The human gut microbiota constitutes the most bountiful and divergent community of organisms compared to the other areas of the body . Growing attention is devoted to the bacterial equilibrium and constitution in human intestines, being highly plastic over time [2,3]. Bacteria present a significant part in response to immunotherapy in cancer . Meanwhile, predominant cell cultures and animal models encounter substantial limitations .
3D-multi-compartment microfluidic cultures may overcome met obstacles, mimicking elaborate multicellular architectures and niches, while maintaining high control. Among the numerous gut-on-chip designs, the differentiation between 2D and 3D cellular microenvironments is possible, either mechanically stimulated or not. Mechanobiological actuation and 3D niche recapitulation proved integral in maturing and translating models from in vivo to in vitro [6,7,8].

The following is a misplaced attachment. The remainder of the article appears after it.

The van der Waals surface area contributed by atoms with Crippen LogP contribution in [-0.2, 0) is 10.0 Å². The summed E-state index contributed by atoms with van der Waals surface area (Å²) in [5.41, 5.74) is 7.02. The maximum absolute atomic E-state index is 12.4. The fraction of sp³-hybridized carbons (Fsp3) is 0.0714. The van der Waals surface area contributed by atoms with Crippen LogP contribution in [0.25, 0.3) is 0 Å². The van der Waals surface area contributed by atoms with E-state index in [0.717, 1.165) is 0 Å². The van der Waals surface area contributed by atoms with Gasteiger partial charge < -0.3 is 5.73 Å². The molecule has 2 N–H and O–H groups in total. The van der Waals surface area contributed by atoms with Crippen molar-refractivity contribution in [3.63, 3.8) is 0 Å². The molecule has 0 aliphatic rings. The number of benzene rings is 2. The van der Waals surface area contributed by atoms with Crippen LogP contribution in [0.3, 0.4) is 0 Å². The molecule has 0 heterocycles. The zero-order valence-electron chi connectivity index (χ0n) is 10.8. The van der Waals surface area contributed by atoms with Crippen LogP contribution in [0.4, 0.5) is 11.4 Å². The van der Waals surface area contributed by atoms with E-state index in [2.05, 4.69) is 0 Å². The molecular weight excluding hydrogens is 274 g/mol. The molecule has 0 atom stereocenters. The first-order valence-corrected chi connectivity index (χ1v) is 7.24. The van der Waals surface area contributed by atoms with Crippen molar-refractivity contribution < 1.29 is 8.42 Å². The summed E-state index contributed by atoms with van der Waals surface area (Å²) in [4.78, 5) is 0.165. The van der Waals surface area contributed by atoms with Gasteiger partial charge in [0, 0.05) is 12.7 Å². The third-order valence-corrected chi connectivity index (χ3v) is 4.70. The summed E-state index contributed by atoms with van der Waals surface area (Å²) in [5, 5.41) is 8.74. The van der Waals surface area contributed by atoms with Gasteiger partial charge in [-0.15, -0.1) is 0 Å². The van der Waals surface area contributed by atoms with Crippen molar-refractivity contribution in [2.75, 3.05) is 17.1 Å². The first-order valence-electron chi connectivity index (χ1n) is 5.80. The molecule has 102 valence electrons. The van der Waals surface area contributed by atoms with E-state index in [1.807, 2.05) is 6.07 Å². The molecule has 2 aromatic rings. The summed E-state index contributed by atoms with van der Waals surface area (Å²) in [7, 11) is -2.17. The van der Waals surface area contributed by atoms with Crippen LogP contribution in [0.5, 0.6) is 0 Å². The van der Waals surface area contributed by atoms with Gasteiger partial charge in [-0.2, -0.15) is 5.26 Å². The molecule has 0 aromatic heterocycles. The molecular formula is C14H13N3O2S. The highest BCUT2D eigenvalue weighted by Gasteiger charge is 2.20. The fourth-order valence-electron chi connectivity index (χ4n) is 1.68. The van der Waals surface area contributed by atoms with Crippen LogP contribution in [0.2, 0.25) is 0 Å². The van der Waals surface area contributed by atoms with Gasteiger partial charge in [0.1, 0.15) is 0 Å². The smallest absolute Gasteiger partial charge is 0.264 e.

Here, we present the intestine-on-chip PDMS-based device with endothelium captured in 3D under mechanobiological stimulation. As a proof-of-concept, the device integrates actuation on a three-cell types coculture, which includes human micro-endothelial cells and two human intestinal epithelial cell lines endowed with different adsorbing and secretory properties, respectively. A collagen-based extracellular-matrix compartment connects the intestinal and the vascular spaces. Multi-parametric assessment of cell viability and function at different time points describes the influence of mechanobiological stimuli on the maturation of the gut endothelium. Transcriptional profiling of the epithelial cells and functional characterization of different primary immune cells illustrate the suitability of the system to dissect complex interactions between components of the tumour microenvironment.
The biomechanically stimulated 3D intestine-on-chip provides an elegant platform to study how microorganisms inflect the crosstalk between epithelial and endothelial compartments in the gut and portray a relevant alternative for preclinical studies. The acquired model allows dissecting the trans-endothelial migration of immune cells in health and disease.
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